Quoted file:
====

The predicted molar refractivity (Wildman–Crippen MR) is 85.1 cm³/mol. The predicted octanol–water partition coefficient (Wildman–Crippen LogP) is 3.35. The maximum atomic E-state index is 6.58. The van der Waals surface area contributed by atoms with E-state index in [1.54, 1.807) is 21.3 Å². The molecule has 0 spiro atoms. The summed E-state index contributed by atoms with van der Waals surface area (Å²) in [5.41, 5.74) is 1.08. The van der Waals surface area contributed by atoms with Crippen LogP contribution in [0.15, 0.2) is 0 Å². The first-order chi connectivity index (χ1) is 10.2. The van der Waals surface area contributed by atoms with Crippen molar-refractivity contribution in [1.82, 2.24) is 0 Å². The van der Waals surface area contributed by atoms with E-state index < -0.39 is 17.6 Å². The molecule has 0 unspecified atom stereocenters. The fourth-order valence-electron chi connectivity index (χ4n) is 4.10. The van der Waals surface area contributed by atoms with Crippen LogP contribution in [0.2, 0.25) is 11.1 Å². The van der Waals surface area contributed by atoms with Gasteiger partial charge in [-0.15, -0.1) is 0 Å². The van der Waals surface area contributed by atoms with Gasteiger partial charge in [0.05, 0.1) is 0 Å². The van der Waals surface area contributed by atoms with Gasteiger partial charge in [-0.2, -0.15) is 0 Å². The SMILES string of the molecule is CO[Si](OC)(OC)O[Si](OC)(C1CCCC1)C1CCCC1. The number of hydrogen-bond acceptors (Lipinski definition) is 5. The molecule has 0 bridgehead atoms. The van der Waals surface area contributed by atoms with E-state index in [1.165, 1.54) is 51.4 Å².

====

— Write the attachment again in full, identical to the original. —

The predicted molar refractivity (Wildman–Crippen MR) is 85.1 cm³/mol. The predicted octanol–water partition coefficient (Wildman–Crippen LogP) is 3.35. The maximum atomic E-state index is 6.58. The van der Waals surface area contributed by atoms with E-state index in [1.54, 1.807) is 21.3 Å². The molecule has 0 spiro atoms. The summed E-state index contributed by atoms with van der Waals surface area (Å²) in [5.41, 5.74) is 1.08. The van der Waals surface area contributed by atoms with Crippen LogP contribution in [0.15, 0.2) is 0 Å². The first-order chi connectivity index (χ1) is 10.2. The van der Waals surface area contributed by atoms with Crippen molar-refractivity contribution in [1.82, 2.24) is 0 Å². The van der Waals surface area contributed by atoms with E-state index < -0.39 is 17.6 Å². The molecule has 0 unspecified atom stereocenters. The fourth-order valence-electron chi connectivity index (χ4n) is 4.10. The van der Waals surface area contributed by atoms with Crippen LogP contribution in [0.2, 0.25) is 11.1 Å². The van der Waals surface area contributed by atoms with Gasteiger partial charge in [-0.15, -0.1) is 0 Å². The van der Waals surface area contributed by atoms with Gasteiger partial charge in [0.05, 0.1) is 0 Å². The van der Waals surface area contributed by atoms with Gasteiger partial charge in [-0.2, -0.15) is 0 Å². The SMILES string of the molecule is CO[Si](OC)(OC)O[Si](OC)(C1CCCC1)C1CCCC1. The number of hydrogen-bond acceptors (Lipinski definition) is 5. The molecule has 0 bridgehead atoms. The van der Waals surface area contributed by atoms with E-state index in [1.165, 1.54) is 51.4 Å².